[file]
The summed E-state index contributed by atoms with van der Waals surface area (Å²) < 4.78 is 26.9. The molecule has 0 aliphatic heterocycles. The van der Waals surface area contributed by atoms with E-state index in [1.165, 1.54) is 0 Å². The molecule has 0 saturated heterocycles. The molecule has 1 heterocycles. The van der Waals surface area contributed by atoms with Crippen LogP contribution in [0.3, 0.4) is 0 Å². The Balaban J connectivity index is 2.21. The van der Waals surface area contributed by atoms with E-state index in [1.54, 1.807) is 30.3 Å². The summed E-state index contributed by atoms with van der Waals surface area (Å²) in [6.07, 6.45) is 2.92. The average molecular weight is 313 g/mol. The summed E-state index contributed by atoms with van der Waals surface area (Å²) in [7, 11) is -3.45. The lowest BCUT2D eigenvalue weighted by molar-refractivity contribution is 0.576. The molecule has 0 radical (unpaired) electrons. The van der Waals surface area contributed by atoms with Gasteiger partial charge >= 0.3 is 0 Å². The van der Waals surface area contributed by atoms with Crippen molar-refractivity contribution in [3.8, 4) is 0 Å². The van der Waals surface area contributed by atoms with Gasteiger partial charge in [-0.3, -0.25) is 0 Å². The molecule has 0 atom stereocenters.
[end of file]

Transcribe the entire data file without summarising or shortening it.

The summed E-state index contributed by atoms with van der Waals surface area (Å²) < 4.78 is 26.9. The molecule has 0 aliphatic heterocycles. The van der Waals surface area contributed by atoms with E-state index in [1.165, 1.54) is 0 Å². The molecule has 0 saturated heterocycles. The molecule has 1 heterocycles. The van der Waals surface area contributed by atoms with Crippen LogP contribution in [0.3, 0.4) is 0 Å². The Balaban J connectivity index is 2.21. The van der Waals surface area contributed by atoms with E-state index in [1.54, 1.807) is 30.3 Å². The summed E-state index contributed by atoms with van der Waals surface area (Å²) in [6.07, 6.45) is 2.92. The average molecular weight is 313 g/mol. The summed E-state index contributed by atoms with van der Waals surface area (Å²) in [7, 11) is -3.45. The lowest BCUT2D eigenvalue weighted by molar-refractivity contribution is 0.576. The molecule has 0 radical (unpaired) electrons. The van der Waals surface area contributed by atoms with Gasteiger partial charge >= 0.3 is 0 Å². The van der Waals surface area contributed by atoms with Crippen molar-refractivity contribution in [3.8, 4) is 0 Å². The van der Waals surface area contributed by atoms with Gasteiger partial charge in [-0.3, -0.25) is 0 Å². The molecule has 0 atom stereocenters.